Research Article  Open Access
Xinli Hu, Chuncan He, Chang Zhou, Chu Xu, Han Zhang, Qiang Wang, Shuangshuang Wu, "Model Test and Numerical Analysis on the Deformation and Stability of a Landslide Subjected to Reservoir Filling", Geofluids, vol. 2019, Article ID 5924580, 15 pages, 2019. https://doi.org/10.1155/2019/5924580
Model Test and Numerical Analysis on the Deformation and Stability of a Landslide Subjected to Reservoir Filling
Abstract
Reservoir filling can affect the landslide stability and cause the landslide deformation within the reservoir area. In this paper, a physical model test and a series of numerical analyses were combined to investigate the landslide deformation and stability under reservoir filling. The surface deformation, deep displacement, and pore water pressure were recorded during the physical model test. In the model test, the increasing period of the pore water pressure inside the landslide is proposed to be a critical period for the landslide subjected to the reservoir filling. During this period, large landslide deformation occurred. The numerical analyses show that a greater factor of safety (FOS) appeared under a higher water level rising rate or a lower permeability coefficient during the water level rising stage when other variables are fixed, due to the domination of the reservoir buttressing effect which can increase the landslide resistance. During the reservoir maintaining stage, the reservoir water infiltrated into the landslide continuously to cause the matric suction dissipation and pore water pressure increase, which reduced the landslide shear strength and then decreased the landslide stability.
1. Introduction
The Three Gorges Dam is the largest hydropower project in the world. The reservoir impoundment affects the landslide stability within the reservoir area, and more than 5300 landslides have been identified in the Three Gorges Reservoir area [1, 2]. The drawdown of reservoir water is a critical condition for destabilizing landslides [3]. Observations that landslide deformation is associated with the reservoir drawdown have been widely reported [4–8]. The dynamic seepage pressure pointing outwards the slope is a crucial factor for deforming landslides after water level drawdown [9–11], especially when the landslide material has a low hydraulic conductivity [12]. Landslides were often found to show a retrogressive failure characteristic under drawdown conditions [10, 13–15]. The reservoir filling can also trigger or reactivate landslides. For example, the Qianjiangping landslide in the Three Gorges Reservoir area occurred shortly after the water level reached 135 m, which claimed 24 lives and made 1200 people homeless [16]. Jones [17] observed landslides from 1941 to 1953 in the area around Roosevelt Lake in northeast Washington State, USA. It was found that 49% of the landslides occurred during the reservoir filling stage. Riemer [18] examined 60 publications regarding landslides in reservoir areas and found that 85% of landslides were induced during the reservoir filling or 2 years after the filling.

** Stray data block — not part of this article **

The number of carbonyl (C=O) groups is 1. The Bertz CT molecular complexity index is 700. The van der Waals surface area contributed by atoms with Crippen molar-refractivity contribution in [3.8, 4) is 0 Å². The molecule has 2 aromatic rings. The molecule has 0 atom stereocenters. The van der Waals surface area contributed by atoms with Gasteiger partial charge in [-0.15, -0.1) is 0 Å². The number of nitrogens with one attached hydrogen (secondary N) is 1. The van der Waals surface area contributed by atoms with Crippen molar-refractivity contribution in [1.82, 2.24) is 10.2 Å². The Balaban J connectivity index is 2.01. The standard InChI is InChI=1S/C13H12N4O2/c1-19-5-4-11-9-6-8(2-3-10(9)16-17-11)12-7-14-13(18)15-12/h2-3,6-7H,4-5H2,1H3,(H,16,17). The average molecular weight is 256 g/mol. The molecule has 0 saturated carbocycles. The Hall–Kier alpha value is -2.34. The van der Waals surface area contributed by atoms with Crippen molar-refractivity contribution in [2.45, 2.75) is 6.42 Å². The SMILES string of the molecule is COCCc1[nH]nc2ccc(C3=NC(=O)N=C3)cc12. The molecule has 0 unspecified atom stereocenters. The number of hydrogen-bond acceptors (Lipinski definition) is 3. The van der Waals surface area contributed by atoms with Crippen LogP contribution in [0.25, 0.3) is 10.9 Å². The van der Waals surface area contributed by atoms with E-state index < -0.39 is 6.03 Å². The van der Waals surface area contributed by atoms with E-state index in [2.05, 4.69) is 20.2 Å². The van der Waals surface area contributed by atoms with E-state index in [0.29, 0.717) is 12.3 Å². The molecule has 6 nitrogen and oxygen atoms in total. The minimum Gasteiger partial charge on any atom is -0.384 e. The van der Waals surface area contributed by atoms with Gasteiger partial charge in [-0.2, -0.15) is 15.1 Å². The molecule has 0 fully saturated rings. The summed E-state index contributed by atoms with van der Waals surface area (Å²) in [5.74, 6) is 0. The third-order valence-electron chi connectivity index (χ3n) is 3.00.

The field survey and monitoring, physical model tests, and numerical simulation tests are three effective methods to investigate the deformation and stability of landslides influenced by the reservoir impoundment [19–22]. Comparatively, the field survey and monitoring are more accurate than the other two methods. However, considerable amount of labor, material resources, and time are needed to install the monitoring equipment and collect data in the field monitoring [23]. Less labor and expense are required in the numerical simulation or physical model tests than in the field monitoring. Moreover, different test conditions and landslide geometries can be implemented for comparative analyses both in the numerical simulation and physical model tests [24–26]. Luo and Zhang [26] indicated that the slip surface became deeper inside the slope as the slope gradient increases under drawdown conditions using model tests.